Re: digital question #2

From: Dennis Moser ^lt;[email protected]>
Date: 08/01/04-12:12:50 PM Z
Message-id: <>

I had no options: the machines I had for my daytime job were running
various flavors of OS X, one machine at home was capable of running it
(but hadn't come with it!), everything else at home was running earlier
versions of the Mac OS (including a venerable, and dependable, Mac IIci
running OS 8! We used it as a firewall running NetBSD...). PhotoShop was
running in several versions and we really needed to standardize
everything to reduce the confusion. Sooo...

The 8500 (which has a G3 card in it to speed things up) is running 9.2.2
and PhotoShop 7. It's basically at the end of the line. I use it with my
SCSI Polaroid slide scanner (which still does a great job). The iMac
_was_ running 10.2.8 and PhotoShop 7(it crashed, hard, and has been laid
to rest...the 120 GB hard drive was removed and put in a Firewire case)
and did a great job with the USB Epson flatbed scanner; the wife's 12"
iBook (the 2USB/Firewire model) is running 10.2.8 (and now runs the
scanner); the 7600 is running OS X server 1.5 (yup, nothing special but
it DOES serve up the pages! ...spent the weekend
getting it work through the firewall and satellite uplink!), my
"government-issue" G4 AlBook is running 10.3 Panther and PhotoShop CS,
and the Sony Vaio Picturebook is running Windows 2000, but that's
another story entirely!

We're slowly trying to move away from SCSI (I put an IDE card in the
8500 so I could put some larger -- 120 GB -- drives in it), thus the USB
scanner and printers.

Judy, the upgrade to 9.2.2 is DEFINITELY a worthwhile thing to consider
as it is the "state of the art" for the 9-series OSes...there are some
network enhancements that make life a little easier. Having said that...

The capability of PhotoShop CS to "natively" read RAW camera files
cannot be overemphasized. I DO use the Canon File Browser and Canon File
Viewer Utility on the 8500 under OS 9.2.2, but I have nowhere near the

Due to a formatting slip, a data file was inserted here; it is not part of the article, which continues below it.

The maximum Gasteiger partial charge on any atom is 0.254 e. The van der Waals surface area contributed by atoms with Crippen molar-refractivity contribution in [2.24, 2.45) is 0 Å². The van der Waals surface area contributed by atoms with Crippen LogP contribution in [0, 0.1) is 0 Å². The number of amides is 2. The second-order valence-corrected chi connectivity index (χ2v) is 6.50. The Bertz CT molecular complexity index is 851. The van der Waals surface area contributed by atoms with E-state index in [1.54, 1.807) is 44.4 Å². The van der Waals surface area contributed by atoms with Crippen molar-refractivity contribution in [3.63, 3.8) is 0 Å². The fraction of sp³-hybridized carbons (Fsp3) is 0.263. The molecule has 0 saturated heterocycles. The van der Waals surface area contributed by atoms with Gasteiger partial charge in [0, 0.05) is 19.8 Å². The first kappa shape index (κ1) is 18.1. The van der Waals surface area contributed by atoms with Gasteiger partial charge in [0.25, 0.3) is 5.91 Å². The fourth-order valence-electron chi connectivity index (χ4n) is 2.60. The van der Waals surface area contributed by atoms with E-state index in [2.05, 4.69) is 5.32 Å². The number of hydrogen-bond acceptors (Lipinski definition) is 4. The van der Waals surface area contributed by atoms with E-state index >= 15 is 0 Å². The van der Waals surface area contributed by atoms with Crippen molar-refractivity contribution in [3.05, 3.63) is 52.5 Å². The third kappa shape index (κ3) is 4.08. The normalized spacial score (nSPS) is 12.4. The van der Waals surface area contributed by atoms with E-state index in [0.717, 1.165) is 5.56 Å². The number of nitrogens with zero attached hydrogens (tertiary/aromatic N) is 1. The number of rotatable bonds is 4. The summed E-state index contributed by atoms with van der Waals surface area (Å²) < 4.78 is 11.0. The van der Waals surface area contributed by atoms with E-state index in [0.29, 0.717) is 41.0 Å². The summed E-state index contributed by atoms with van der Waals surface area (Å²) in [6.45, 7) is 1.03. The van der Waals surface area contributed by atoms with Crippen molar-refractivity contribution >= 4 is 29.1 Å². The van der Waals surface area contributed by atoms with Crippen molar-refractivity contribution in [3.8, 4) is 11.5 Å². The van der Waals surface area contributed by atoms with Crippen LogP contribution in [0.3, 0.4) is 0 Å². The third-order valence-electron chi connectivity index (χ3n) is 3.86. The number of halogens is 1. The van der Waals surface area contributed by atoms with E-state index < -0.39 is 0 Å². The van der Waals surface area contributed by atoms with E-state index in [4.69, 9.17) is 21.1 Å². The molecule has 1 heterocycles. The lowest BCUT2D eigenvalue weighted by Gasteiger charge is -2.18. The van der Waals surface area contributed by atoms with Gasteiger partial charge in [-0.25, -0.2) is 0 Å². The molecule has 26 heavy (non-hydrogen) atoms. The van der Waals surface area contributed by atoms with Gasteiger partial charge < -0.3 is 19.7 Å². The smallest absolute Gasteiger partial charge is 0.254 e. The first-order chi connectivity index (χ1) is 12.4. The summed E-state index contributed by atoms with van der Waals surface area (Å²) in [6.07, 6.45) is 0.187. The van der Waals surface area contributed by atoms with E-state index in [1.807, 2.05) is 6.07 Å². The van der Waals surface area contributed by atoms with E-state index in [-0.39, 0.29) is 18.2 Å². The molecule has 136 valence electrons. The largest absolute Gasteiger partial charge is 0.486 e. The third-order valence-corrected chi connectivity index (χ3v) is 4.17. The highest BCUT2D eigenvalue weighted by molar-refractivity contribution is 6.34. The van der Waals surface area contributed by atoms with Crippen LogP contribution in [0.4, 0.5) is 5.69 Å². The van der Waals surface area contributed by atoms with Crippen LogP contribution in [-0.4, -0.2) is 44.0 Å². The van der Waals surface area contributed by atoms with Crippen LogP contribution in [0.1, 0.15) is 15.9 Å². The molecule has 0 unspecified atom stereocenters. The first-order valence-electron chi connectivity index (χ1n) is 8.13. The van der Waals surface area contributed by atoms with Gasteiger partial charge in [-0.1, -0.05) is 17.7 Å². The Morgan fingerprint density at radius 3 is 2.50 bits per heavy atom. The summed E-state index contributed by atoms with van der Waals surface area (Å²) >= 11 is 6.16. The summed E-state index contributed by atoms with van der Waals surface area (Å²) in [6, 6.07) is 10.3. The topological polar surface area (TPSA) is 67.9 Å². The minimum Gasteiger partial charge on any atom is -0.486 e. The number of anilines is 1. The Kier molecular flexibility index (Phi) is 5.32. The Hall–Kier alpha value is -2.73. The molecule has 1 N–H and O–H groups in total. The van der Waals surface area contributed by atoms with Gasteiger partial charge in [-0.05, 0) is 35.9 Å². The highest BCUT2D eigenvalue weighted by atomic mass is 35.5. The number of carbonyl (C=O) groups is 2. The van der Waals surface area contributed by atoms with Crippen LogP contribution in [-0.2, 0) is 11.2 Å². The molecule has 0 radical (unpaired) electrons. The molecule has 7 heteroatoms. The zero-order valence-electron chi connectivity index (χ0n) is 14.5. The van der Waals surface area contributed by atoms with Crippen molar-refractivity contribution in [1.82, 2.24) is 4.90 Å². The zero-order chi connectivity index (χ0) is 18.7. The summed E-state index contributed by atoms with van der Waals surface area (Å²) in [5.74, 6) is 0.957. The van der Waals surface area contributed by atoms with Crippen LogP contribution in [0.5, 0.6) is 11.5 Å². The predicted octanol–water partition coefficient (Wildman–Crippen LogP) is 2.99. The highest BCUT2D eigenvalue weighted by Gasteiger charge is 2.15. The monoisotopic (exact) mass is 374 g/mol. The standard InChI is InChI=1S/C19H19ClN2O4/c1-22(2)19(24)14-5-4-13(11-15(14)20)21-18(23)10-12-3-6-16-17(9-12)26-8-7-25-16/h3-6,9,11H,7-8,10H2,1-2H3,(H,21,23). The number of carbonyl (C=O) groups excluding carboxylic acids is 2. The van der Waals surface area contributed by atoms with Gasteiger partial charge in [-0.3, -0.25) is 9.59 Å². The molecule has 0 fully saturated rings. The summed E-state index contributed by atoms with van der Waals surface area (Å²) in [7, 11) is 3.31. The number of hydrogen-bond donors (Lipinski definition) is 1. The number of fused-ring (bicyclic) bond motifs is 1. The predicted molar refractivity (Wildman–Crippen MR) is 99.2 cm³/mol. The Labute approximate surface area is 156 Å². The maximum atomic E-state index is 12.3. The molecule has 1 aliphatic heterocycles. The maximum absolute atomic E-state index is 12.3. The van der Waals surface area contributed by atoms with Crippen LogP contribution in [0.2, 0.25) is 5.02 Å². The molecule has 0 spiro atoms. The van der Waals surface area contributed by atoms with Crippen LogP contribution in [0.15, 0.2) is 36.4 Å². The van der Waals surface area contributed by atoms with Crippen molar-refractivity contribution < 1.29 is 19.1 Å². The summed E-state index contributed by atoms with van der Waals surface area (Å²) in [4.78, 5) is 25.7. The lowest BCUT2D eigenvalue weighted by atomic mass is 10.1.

"control" over tweaking the files with it that I have with P-CS under OS
X. There really is that much difference, both in terms of controls and
in terms of workflow.

I am extremely loath to "tell" anyone to change their way of working,
but this is one change that, having had to do it myself, I can honestly
say that it has made a world of difference and I wholeheartedly
encourage one to do what you can to make a transition to using OS X. And
by that I mean a "transition" of SLOWLY shedding the OS 9-specific bits
and gradually replacing them with ones compatible with OS X. Something
which, sadly, is easier said than done...

Some of the obvious things to do are to increase the amount of RAM in
your 9.2 machines (if possible, max it out)...another thing that people
miss is that putting a faster hard drive will substantially help out in
speeding up the overall "snappiness" of a system, too! (Faster file
access by the applications and of course PhotoShop uses hard drive space
for its' scratch disk, so a faster drive will speed it up, too!)


Sandy King wrote:
> Judy,
> I resisted switching over to Mac OS 10 for a very long time. In fact, I
> installed it once about three years ago and felt a little lost with the
> navigation features and went back to System 9.2. However, I finally made
> a full switch about a year ago and am now very glad I did. And even
> though it is true that certain devices and software will not work with
> OS 10 you always have ghe option of working in Classic operating system,
> which comes as OS 9.2.2 with OS 10.
> On the whole my opinion now is that OS 10 (I am currently running
> 10.2.8) offers quite a number of enhancement features that make my Mac
> G-4 an easier machine to work with. This is especially true in the area
> of driver installation, network use, and ease with which updates to
> software are can be obtained and installed.
> I do still miss certain features about OS 9 however, especially the ease
> of navigation which for me is still more complicated with OS 10.
> Sandy

"That so few now dare to be eccentric, marks the chief
danger of the time"
--John Stuart Mill (1806-73)
Received on Sun Aug 1 12:13:15 2004

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